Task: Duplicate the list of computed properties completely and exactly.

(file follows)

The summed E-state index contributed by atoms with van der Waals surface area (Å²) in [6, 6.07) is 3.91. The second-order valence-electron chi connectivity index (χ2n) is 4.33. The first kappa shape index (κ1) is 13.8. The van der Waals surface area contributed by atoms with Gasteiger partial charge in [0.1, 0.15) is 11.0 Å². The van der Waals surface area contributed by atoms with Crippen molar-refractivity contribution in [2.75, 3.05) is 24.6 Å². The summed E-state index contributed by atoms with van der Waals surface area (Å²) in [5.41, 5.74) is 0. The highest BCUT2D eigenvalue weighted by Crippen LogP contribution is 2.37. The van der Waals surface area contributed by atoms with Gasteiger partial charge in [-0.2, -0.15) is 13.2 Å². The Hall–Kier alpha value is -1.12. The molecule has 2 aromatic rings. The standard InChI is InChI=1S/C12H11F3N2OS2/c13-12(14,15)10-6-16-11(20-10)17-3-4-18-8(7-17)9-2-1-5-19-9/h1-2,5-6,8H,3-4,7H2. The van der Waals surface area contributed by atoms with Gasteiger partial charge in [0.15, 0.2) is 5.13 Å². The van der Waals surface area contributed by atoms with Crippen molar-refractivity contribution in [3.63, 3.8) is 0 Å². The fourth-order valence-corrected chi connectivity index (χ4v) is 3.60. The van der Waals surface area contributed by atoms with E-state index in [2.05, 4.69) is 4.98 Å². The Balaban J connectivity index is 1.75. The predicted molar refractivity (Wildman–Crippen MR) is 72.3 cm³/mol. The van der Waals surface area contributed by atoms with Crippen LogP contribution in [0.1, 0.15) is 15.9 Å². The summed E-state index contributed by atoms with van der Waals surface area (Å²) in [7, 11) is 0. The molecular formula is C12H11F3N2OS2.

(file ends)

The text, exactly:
The summed E-state index contributed by atoms with van der Waals surface area (Å²) in [6, 6.07) is 3.91. The second-order valence-electron chi connectivity index (χ2n) is 4.33. The first kappa shape index (κ1) is 13.8. The van der Waals surface area contributed by atoms with Gasteiger partial charge in [0.1, 0.15) is 11.0 Å². The van der Waals surface area contributed by atoms with Crippen molar-refractivity contribution in [2.75, 3.05) is 24.6 Å². The summed E-state index contributed by atoms with van der Waals surface area (Å²) in [5.41, 5.74) is 0. The highest BCUT2D eigenvalue weighted by Crippen LogP contribution is 2.37. The van der Waals surface area contributed by atoms with Gasteiger partial charge in [-0.2, -0.15) is 13.2 Å². The Hall–Kier alpha value is -1.12. The molecule has 2 aromatic rings. The standard InChI is InChI=1S/C12H11F3N2OS2/c13-12(14,15)10-6-16-11(20-10)17-3-4-18-8(7-17)9-2-1-5-19-9/h1-2,5-6,8H,3-4,7H2. The van der Waals surface area contributed by atoms with Gasteiger partial charge in [0.15, 0.2) is 5.13 Å². The van der Waals surface area contributed by atoms with Crippen molar-refractivity contribution in [3.63, 3.8) is 0 Å². The fourth-order valence-corrected chi connectivity index (χ4v) is 3.60. The van der Waals surface area contributed by atoms with E-state index in [2.05, 4.69) is 4.98 Å². The Balaban J connectivity index is 1.75. The predicted molar refractivity (Wildman–Crippen MR) is 72.3 cm³/mol. The van der Waals surface area contributed by atoms with Crippen LogP contribution in [0.1, 0.15) is 15.9 Å². The summed E-state index contributed by atoms with van der Waals surface area (Å²) in [7, 11) is 0. The molecular formula is C12H11F3N2OS2.